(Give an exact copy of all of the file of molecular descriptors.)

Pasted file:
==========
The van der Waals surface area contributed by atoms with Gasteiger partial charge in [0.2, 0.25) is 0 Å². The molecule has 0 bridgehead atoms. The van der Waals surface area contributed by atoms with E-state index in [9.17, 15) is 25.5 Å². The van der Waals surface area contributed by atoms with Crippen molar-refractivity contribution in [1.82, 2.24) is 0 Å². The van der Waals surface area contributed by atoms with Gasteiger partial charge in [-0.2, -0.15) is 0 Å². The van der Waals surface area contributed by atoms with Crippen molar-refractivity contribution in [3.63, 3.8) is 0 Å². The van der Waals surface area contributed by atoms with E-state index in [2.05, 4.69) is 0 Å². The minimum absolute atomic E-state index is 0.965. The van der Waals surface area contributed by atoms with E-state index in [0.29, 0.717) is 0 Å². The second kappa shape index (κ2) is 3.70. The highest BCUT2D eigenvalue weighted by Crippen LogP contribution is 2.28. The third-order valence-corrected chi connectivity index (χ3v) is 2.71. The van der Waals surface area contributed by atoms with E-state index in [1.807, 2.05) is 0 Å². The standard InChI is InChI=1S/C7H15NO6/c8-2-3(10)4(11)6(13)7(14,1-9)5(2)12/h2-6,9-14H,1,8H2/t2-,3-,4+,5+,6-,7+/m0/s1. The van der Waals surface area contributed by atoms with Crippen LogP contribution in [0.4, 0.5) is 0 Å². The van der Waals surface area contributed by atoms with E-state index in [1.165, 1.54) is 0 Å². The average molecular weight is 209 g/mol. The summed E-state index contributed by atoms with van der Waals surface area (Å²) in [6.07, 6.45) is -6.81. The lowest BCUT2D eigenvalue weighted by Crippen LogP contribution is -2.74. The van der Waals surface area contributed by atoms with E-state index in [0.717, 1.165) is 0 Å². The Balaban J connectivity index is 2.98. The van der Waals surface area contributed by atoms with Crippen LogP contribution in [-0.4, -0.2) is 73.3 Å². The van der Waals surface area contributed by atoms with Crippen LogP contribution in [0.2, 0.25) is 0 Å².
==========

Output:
The van der Waals surface area contributed by atoms with Gasteiger partial charge in [0.2, 0.25) is 0 Å². The molecule has 0 bridgehead atoms. The van der Waals surface area contributed by atoms with E-state index in [9.17, 15) is 25.5 Å². The van der Waals surface area contributed by atoms with Crippen molar-refractivity contribution in [1.82, 2.24) is 0 Å². The van der Waals surface area contributed by atoms with Gasteiger partial charge in [-0.2, -0.15) is 0 Å². The van der Waals surface area contributed by atoms with Crippen molar-refractivity contribution in [3.63, 3.8) is 0 Å². The van der Waals surface area contributed by atoms with E-state index in [2.05, 4.69) is 0 Å². The minimum absolute atomic E-state index is 0.965. The van der Waals surface area contributed by atoms with E-state index in [0.29, 0.717) is 0 Å². The second kappa shape index (κ2) is 3.70. The highest BCUT2D eigenvalue weighted by Crippen LogP contribution is 2.28. The third-order valence-corrected chi connectivity index (χ3v) is 2.71. The van der Waals surface area contributed by atoms with E-state index in [1.807, 2.05) is 0 Å². The standard InChI is InChI=1S/C7H15NO6/c8-2-3(10)4(11)6(13)7(14,1-9)5(2)12/h2-6,9-14H,1,8H2/t2-,3-,4+,5+,6-,7+/m0/s1. The van der Waals surface area contributed by atoms with Crippen LogP contribution in [0.4, 0.5) is 0 Å². The van der Waals surface area contributed by atoms with E-state index in [1.165, 1.54) is 0 Å². The average molecular weight is 209 g/mol. The summed E-state index contributed by atoms with van der Waals surface area (Å²) in [6.07, 6.45) is -6.81. The lowest BCUT2D eigenvalue weighted by Crippen LogP contribution is -2.74. The van der Waals surface area contributed by atoms with E-state index in [0.717, 1.165) is 0 Å². The Balaban J connectivity index is 2.98. The van der Waals surface area contributed by atoms with Crippen LogP contribution in [-0.4, -0.2) is 73.3 Å². The van der Waals surface area contributed by atoms with Crippen LogP contribution in [0.2, 0.25) is 0 Å².